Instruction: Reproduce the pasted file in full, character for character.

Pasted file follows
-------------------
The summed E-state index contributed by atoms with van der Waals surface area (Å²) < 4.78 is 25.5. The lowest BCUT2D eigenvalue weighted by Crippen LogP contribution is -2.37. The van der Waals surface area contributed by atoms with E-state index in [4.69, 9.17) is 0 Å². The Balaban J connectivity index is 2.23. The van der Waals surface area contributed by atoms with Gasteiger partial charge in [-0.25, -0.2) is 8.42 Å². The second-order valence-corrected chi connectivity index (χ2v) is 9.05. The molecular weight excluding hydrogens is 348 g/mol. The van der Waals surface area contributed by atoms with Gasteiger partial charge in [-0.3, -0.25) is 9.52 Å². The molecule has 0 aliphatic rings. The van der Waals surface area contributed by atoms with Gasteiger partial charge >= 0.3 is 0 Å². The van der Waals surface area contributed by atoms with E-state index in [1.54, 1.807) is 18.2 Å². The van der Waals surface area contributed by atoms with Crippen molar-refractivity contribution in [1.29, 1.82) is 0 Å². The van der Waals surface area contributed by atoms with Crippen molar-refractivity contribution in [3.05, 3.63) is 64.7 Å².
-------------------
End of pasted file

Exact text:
The summed E-state index contributed by atoms with van der Waals surface area (Å²) < 4.78 is 25.5. The lowest BCUT2D eigenvalue weighted by Crippen LogP contribution is -2.37. The van der Waals surface area contributed by atoms with E-state index in [4.69, 9.17) is 0 Å². The Balaban J connectivity index is 2.23. The van der Waals surface area contributed by atoms with Gasteiger partial charge in [-0.25, -0.2) is 8.42 Å². The second-order valence-corrected chi connectivity index (χ2v) is 9.05. The molecular weight excluding hydrogens is 348 g/mol. The van der Waals surface area contributed by atoms with Gasteiger partial charge in [-0.3, -0.25) is 9.52 Å². The molecule has 0 aliphatic rings. The van der Waals surface area contributed by atoms with Gasteiger partial charge >= 0.3 is 0 Å². The van der Waals surface area contributed by atoms with E-state index in [1.54, 1.807) is 18.2 Å². The van der Waals surface area contributed by atoms with Crippen molar-refractivity contribution in [1.29, 1.82) is 0 Å². The van der Waals surface area contributed by atoms with Crippen molar-refractivity contribution in [3.05, 3.63) is 64.7 Å².